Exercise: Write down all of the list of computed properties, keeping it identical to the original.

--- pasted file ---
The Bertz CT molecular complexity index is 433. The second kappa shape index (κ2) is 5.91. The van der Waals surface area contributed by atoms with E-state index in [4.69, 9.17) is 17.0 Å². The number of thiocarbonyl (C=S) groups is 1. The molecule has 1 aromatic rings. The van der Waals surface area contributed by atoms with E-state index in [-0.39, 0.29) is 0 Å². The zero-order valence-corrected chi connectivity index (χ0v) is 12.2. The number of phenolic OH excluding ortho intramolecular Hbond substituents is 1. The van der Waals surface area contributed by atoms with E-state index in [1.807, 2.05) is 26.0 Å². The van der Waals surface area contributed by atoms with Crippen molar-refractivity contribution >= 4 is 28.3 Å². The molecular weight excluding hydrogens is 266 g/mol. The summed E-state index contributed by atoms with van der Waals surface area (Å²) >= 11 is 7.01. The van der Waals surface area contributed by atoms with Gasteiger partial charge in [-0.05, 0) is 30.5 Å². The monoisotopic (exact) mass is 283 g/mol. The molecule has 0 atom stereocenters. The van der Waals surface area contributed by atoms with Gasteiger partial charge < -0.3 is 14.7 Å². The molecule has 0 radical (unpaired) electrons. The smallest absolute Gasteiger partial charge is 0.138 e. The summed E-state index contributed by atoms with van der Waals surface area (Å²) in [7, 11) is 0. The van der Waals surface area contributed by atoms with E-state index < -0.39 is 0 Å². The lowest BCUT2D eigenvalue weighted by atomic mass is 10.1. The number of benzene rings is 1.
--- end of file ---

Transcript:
The Bertz CT molecular complexity index is 433. The second kappa shape index (κ2) is 5.91. The van der Waals surface area contributed by atoms with E-state index in [4.69, 9.17) is 17.0 Å². The number of thiocarbonyl (C=S) groups is 1. The molecule has 1 aromatic rings. The van der Waals surface area contributed by atoms with E-state index in [-0.39, 0.29) is 0 Å². The zero-order valence-corrected chi connectivity index (χ0v) is 12.2. The number of phenolic OH excluding ortho intramolecular Hbond substituents is 1. The van der Waals surface area contributed by atoms with E-state index in [1.807, 2.05) is 26.0 Å². The van der Waals surface area contributed by atoms with Crippen molar-refractivity contribution >= 4 is 28.3 Å². The molecular weight excluding hydrogens is 266 g/mol. The summed E-state index contributed by atoms with van der Waals surface area (Å²) >= 11 is 7.01. The van der Waals surface area contributed by atoms with Gasteiger partial charge in [-0.05, 0) is 30.5 Å². The monoisotopic (exact) mass is 283 g/mol. The molecule has 0 atom stereocenters. The van der Waals surface area contributed by atoms with Gasteiger partial charge < -0.3 is 14.7 Å². The molecule has 0 radical (unpaired) electrons. The smallest absolute Gasteiger partial charge is 0.138 e. The summed E-state index contributed by atoms with van der Waals surface area (Å²) in [7, 11) is 0. The van der Waals surface area contributed by atoms with E-state index < -0.39 is 0 Å². The lowest BCUT2D eigenvalue weighted by atomic mass is 10.1. The number of benzene rings is 1.